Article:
An ‘On The Origin Of Species’ For Artists

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I was in music class once and started crying. I was in a music class in college and the professor played this aria called “Casta Diva” from Bellini’s Norma sung by Maria Callas.

We were studying it in class, and when she played the recording for the first time, it was so beautiful that I started to tear up; I started crying. I was having a moment and looked down at my desk so people would not see.

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Boise Earth Day Poetry Reading (Photos)

I got to curate and be part of an amazing poetry reading this past Saturday: an Earth Day 2018 poetry reading at The Cabin.

It featured nine local poets (Catherine Kyle, Rachel Murphy, Amanda Rich, Hannah Rodabaugh, Ruth Salter, Daphne Stanford, Elena Tomorowitz, and Tessy Ward) and Rena Ashton (educational director of Zoo Boise). They read poetry and essays about nature and conservation.

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Why I Will Always Love Pests & You Should Too

There is a part of me that will always love pests like pigeons or houseflies or starlings. It’s the part of me that thinks the maligned often have their own value, their own stories to tell when we get to know them.

After all, I once was that person in school. I was teased, as so many kids were teased, as being without value to my peers.

So when I see a maligned animal species that people have assigned as being without value to them (often through very little thought or speculation), I see myself in it.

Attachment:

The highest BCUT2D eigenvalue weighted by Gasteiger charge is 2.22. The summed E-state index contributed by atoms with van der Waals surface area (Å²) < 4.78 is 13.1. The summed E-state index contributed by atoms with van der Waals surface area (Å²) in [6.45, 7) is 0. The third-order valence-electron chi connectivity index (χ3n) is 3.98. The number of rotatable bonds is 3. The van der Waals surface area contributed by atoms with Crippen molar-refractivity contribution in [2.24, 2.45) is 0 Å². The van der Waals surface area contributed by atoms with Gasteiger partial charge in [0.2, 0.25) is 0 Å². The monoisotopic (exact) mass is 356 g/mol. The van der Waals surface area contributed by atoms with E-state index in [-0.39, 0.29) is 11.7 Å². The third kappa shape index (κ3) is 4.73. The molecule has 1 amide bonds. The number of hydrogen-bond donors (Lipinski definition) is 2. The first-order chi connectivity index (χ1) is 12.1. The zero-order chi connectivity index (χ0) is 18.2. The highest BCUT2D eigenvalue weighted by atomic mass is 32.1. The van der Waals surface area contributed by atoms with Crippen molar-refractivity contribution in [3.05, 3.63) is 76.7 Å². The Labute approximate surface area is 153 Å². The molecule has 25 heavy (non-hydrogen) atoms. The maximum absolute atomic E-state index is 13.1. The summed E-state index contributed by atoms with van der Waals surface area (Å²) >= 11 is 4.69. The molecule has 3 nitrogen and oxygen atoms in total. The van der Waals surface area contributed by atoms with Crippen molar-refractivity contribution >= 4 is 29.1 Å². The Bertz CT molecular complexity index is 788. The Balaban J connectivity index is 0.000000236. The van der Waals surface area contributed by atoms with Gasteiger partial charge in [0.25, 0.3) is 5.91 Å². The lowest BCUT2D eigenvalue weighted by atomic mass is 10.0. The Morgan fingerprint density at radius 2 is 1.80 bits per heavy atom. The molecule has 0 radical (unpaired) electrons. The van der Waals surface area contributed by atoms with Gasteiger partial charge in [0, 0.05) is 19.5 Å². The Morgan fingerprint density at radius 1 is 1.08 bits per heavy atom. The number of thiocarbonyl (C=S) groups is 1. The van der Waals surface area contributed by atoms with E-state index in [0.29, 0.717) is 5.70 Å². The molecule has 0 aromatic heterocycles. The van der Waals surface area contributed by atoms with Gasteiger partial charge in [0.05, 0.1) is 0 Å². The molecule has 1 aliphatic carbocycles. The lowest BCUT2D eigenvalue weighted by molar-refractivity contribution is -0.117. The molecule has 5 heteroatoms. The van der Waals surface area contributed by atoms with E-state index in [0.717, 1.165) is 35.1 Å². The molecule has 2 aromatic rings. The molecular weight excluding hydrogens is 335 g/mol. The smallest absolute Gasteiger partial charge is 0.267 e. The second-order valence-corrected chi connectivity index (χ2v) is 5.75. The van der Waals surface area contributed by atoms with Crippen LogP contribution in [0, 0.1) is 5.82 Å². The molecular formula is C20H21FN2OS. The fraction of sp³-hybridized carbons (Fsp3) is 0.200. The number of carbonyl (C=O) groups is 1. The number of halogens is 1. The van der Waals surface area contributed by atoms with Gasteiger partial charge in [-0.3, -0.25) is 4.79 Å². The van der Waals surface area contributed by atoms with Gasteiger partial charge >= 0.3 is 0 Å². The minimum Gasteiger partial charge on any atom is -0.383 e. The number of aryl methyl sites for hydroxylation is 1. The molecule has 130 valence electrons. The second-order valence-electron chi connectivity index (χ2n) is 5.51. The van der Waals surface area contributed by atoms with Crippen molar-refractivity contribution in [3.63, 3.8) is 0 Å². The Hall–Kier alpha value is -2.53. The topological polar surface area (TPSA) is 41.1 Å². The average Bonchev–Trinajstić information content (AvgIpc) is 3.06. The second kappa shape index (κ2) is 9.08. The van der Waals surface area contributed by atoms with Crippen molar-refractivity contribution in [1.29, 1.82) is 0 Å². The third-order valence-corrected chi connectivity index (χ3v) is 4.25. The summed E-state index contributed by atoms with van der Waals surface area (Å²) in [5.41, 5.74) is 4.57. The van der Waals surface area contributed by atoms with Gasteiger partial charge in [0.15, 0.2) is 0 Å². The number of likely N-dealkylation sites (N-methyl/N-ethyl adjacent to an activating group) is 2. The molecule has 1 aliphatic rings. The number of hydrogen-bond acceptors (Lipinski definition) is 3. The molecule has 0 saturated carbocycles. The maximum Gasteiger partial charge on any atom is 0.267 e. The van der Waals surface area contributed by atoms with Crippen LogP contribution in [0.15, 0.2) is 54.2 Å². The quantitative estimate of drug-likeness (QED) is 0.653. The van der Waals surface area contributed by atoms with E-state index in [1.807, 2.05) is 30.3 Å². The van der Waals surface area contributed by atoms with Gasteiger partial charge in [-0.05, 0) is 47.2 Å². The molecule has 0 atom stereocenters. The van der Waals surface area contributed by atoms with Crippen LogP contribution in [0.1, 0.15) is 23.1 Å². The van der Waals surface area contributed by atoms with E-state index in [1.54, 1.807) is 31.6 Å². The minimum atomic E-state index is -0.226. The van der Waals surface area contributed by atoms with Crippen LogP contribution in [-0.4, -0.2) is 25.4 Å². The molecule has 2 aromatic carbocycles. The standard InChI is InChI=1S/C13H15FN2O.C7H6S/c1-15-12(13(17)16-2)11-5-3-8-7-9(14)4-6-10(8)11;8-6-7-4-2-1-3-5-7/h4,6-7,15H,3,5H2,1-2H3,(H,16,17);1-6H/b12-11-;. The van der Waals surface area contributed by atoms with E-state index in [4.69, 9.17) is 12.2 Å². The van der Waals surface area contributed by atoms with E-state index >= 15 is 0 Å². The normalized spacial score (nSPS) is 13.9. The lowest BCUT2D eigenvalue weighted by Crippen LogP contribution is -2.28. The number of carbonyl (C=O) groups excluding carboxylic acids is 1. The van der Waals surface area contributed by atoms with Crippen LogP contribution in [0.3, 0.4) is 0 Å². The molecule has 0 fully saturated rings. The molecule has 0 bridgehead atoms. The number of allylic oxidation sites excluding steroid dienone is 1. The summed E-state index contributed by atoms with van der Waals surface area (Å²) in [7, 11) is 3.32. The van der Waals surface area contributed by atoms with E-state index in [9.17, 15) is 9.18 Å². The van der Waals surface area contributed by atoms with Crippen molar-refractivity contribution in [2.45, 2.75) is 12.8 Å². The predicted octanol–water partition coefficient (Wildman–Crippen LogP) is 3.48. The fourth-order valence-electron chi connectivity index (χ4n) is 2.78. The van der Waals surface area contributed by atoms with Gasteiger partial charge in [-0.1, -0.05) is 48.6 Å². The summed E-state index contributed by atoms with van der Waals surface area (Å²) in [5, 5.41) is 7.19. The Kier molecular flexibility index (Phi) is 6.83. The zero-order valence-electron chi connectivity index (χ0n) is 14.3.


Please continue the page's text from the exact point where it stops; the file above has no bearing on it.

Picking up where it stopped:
Besides, there is something respectable, even heroic, in the scrappy survivor.

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Well, It’s Wildfire & Forest Fire Season Again In The West

I love the arid, mountain landscapes of the west. I love the native wildflower and animal species that live in mountain ecosystems. I love the aridity of the desert. I love its total lack of humidity and 100+ degree heat.

But with the aridity of the western landscape comes fire season with its forest fires and wildfires.

Last summer there were forest fires burning in Idaho and two adjoining states at around the same time. The smoke from all of them was blowing down into Boise. For weeks, the city was ensconced in a hazy layer of burning, lung-clogging smoke.

This is normal.

It’s like that in every state in the west.

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Passenger Pigeon!

The Cabin Idaho asked me to teach a writing camp for kids this summer in conjunction with The Peregrine Fund’s World Center for Birds of Prey. Yesterday afternoon I and two awesome Cabin staff (Katie & Ashley) met with the education coordinator at the center for a tour and planning session.

I mentioned that I found the book A Feathered River Across The Sky about the extinction of the passenger pigeon deeply moving and was planning a writing activity around passenger pigeons and other extinct bird species.

The education coordinator mentioned that though they deal primarily with birds of prey, they had a passenger pigeon in their specimen collection.

Naturally, I got super excited when he mentioned that we also might be able to swing by the specimen collection to view it.

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